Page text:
Gardening and yard work have taken up lots of my shelter at home time, too.  These shots are from the containers at our camp (note: we shelter in place at our camp, just like at home and the camp is only an hour from New Orleans).  We already have lots of tomatoes that are close to being ripe.  I picked quite a few of the jalapeños in the picture above, and made pickled jalapeños with them last week.  Mint seems to almost grow wild at the camp, and we use it for Mint Juleps as well as Thai and Vietnamese dishes.

At home, we demolished our 30-something year-old in-ground swimming pool earlier this year.  Now we have an amazing patch of lovely green grass (lower left pic).  Dear Husband built the rolling planters in the top picture, and I filled them with Knock-Out Roses, Agapanthus, and Bird of Paradise.  The round terracotta pot is full of basil - we've already made our first batch of pesto! The hibiscus bloom is from plants along the back fence, and the remaining pictures are the newly re-done front yard landscaping - lots of daylilies!

And now to wrap up the month with good wishes for everyone.  I hope you all continue to stay safe and healthy and take comfort in your stitching!







Saturday, March 28, 2020

TGFT! (Thank Goodness for Fabric Therapy)

Good morning and welcome to Week Three of "Sewcial Distancing" and Fabric Therapy.  For all the times I may have felt guilty about my pile of UFOs, or the size of my fabric stash - right now I'm grateful to have both.

Oh, and surprisingly grateful for social media, too.  Instagram has been a soothing escape from all the pandemic news/noise.  I have been trying to post there more frequently, mostly to let friends and family know I'm still doing OK (a.helman on Instagram).  My family also uses GroupMe, a group text messaging app, to stay in touch and check up on each other.  The governor of Florida has decreed travelers from Louisiana must be quarantined for at least two weeks, so I couldn't visit my family even if I needed to.

Do your UFOs speak to you?

This batch of swap blocks started calling my name early this week.  I came across the blocks as I was digging through the UFO bin, looking for a different project.  That night, as I was falling asleep, the blocks started making very insistent noises about getting assembled into a flimsy.  

What could I do?  Out came the blocks and soon they were arranged on the design wall and ready for assembly.  This might be one my oldest UFOs, as the blocks date back to 1998-1999.  The block exchange was between the members of the Treadle On mail list - Treadle On being a group for folks who collect and use vintage and antique (non-electric) sewing machines.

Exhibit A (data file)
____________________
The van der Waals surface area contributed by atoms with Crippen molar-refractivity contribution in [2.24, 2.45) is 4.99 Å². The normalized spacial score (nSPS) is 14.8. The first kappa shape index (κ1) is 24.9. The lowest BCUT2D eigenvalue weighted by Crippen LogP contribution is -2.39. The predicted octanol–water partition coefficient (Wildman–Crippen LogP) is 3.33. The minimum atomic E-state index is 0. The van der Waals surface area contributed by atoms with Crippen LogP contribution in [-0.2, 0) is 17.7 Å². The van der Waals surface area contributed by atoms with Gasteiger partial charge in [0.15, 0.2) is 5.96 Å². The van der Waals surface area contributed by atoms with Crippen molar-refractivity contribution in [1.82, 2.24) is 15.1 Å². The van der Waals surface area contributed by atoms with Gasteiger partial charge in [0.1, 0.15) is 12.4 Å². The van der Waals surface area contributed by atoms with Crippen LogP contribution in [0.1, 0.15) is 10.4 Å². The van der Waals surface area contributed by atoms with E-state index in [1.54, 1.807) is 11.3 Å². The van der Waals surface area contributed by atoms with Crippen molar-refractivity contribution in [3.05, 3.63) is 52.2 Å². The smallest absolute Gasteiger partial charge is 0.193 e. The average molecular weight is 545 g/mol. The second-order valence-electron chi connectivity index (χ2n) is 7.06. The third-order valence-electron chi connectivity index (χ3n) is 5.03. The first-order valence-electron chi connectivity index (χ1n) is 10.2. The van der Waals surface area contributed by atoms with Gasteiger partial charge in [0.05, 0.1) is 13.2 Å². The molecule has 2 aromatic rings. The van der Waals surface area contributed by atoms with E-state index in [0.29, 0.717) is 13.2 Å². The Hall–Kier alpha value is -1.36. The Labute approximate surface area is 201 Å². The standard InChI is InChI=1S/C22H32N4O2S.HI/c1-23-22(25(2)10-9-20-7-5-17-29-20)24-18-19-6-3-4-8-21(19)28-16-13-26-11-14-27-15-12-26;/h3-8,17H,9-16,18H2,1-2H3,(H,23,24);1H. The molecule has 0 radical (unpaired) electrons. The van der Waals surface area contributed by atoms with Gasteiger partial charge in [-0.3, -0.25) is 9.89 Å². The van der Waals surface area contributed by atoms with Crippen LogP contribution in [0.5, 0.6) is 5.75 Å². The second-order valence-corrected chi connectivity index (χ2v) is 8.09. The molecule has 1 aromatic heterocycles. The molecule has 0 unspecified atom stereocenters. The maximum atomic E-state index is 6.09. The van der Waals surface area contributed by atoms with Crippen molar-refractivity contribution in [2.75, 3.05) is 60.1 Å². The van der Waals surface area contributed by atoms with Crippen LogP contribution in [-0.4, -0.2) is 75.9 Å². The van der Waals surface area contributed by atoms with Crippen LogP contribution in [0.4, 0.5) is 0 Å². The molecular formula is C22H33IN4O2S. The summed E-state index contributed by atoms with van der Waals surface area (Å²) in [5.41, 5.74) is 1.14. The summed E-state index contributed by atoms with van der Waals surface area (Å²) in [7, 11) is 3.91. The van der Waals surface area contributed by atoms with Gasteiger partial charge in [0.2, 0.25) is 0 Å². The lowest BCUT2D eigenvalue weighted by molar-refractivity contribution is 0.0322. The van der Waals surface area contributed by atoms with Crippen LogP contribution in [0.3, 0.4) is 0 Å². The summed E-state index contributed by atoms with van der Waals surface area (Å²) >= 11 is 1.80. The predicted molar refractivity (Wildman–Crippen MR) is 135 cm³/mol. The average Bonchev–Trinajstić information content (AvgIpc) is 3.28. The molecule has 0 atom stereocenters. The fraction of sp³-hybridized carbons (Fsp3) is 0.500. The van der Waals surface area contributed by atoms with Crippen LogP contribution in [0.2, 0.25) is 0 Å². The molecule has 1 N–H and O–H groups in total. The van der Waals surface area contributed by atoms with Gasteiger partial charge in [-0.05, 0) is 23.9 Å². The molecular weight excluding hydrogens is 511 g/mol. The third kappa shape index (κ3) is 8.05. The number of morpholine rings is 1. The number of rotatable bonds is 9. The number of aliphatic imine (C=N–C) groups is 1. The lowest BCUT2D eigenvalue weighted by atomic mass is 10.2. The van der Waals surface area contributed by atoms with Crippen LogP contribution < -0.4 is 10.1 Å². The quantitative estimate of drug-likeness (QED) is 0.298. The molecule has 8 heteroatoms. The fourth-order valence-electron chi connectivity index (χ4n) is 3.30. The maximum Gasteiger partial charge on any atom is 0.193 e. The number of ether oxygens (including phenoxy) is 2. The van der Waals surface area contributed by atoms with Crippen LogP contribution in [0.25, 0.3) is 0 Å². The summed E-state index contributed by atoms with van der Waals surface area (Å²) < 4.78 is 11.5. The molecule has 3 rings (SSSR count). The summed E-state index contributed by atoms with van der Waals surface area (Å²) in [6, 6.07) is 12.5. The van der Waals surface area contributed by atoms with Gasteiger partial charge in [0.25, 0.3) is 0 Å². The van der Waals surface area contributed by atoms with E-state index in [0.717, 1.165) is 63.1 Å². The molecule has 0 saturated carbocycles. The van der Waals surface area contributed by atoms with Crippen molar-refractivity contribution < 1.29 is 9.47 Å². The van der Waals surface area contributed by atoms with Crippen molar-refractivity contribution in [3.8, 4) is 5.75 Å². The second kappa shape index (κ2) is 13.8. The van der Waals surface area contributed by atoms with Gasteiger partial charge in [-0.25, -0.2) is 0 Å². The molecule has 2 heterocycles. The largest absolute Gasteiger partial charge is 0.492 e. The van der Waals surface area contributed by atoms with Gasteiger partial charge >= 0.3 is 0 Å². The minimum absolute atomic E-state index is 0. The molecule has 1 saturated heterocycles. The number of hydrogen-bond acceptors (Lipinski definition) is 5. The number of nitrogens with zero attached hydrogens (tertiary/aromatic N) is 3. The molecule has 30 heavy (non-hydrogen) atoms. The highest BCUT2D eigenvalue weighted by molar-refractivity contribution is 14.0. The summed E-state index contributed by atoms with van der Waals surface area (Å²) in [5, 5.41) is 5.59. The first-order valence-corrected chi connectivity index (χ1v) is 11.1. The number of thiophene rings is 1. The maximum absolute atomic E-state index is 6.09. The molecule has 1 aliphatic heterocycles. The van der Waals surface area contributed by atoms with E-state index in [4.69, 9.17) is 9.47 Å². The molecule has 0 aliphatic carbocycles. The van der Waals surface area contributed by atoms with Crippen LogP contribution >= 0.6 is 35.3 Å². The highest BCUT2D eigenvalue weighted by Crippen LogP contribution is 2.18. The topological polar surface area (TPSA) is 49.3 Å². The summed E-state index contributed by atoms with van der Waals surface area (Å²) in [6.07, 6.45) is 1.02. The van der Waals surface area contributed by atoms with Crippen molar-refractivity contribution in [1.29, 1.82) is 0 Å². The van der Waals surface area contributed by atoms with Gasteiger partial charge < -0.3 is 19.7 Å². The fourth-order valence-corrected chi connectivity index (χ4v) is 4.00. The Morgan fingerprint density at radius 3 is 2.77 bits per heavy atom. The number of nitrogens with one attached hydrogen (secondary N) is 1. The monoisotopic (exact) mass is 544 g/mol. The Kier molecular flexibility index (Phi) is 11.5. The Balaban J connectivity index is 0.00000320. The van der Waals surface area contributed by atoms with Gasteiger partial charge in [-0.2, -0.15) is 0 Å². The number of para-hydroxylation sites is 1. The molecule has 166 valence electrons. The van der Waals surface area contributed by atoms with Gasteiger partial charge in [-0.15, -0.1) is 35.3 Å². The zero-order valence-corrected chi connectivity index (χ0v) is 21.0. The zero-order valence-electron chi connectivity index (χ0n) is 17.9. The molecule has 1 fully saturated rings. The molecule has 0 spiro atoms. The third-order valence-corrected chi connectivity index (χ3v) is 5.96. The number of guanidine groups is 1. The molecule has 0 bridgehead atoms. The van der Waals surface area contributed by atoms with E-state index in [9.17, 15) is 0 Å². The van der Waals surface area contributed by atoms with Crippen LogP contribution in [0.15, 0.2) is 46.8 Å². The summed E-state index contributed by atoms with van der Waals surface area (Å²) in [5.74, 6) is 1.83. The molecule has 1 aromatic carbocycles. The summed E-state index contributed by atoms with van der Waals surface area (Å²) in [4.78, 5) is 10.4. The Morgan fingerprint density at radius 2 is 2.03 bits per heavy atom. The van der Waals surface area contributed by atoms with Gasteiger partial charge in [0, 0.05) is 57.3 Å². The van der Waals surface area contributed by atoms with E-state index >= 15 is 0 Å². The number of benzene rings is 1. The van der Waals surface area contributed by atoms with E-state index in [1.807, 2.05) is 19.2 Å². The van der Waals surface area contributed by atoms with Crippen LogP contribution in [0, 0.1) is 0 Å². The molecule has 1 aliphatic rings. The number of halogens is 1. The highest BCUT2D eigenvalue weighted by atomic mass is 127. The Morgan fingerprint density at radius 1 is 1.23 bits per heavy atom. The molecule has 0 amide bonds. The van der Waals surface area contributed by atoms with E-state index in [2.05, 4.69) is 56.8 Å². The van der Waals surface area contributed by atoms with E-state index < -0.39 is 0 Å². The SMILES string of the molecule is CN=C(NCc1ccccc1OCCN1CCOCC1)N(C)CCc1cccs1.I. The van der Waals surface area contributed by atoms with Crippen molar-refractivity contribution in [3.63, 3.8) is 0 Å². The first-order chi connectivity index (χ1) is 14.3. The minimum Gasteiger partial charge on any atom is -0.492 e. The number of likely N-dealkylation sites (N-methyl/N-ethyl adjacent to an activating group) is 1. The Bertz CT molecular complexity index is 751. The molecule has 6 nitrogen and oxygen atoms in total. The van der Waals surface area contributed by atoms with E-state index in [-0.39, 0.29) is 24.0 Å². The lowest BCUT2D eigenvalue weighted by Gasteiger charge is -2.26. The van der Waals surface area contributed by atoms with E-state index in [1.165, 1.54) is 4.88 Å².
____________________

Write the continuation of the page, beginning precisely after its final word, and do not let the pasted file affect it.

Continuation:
The blocks actually cover two swaps; the first used reproduction-style fabrics, the second used novelty fabrics relating to the block maker's geographic location or other personal interests.  Not only is it a fun catalog of fabric prints from that time, but each block is also inscribed with the maker's name, location, and type of sewing machine.  The blocks are from all over the U.S., Canada, Australia, and Europe.  The oldest sewing machine dates to the mid-1880s!

I also have an appliqué block I plan to use as the quilt label.  This was my prototype block for a Sunbonnet Sue quilt put together by the Treadle On leader, "Captain" Dick Wightman.  I called the block "A Sewing Machine Named Desire", inspired by Treadle On members' constant hunt for that antique sewing machine that made their heart go pitter-pat.  My appliqué sewing machine is embellished with gold embroidery, including the name "Desire" and a crescent moon and stars (Crescent City being a nickname for New Orleans).

On other fronts, I made 350-something inches of bias binding and attached it to the Full Circle quilt.  I will try to stitch on this a little each morning - avoiding TV news and maybe binge-watching more Outlander.

Christmas prep department:  I put my AccuQuilt Go to work cutting Christmas trees and holly leaves.  I found a bargello table runner pattern online - Dec la Table - and since I had appropriate fabrics already in the stash, decided to give the pattern a try.  I've been wanting to make a bargello or Trip Around the World style table runner ever since I saw Diane D Knott's Mardi Gras table runner!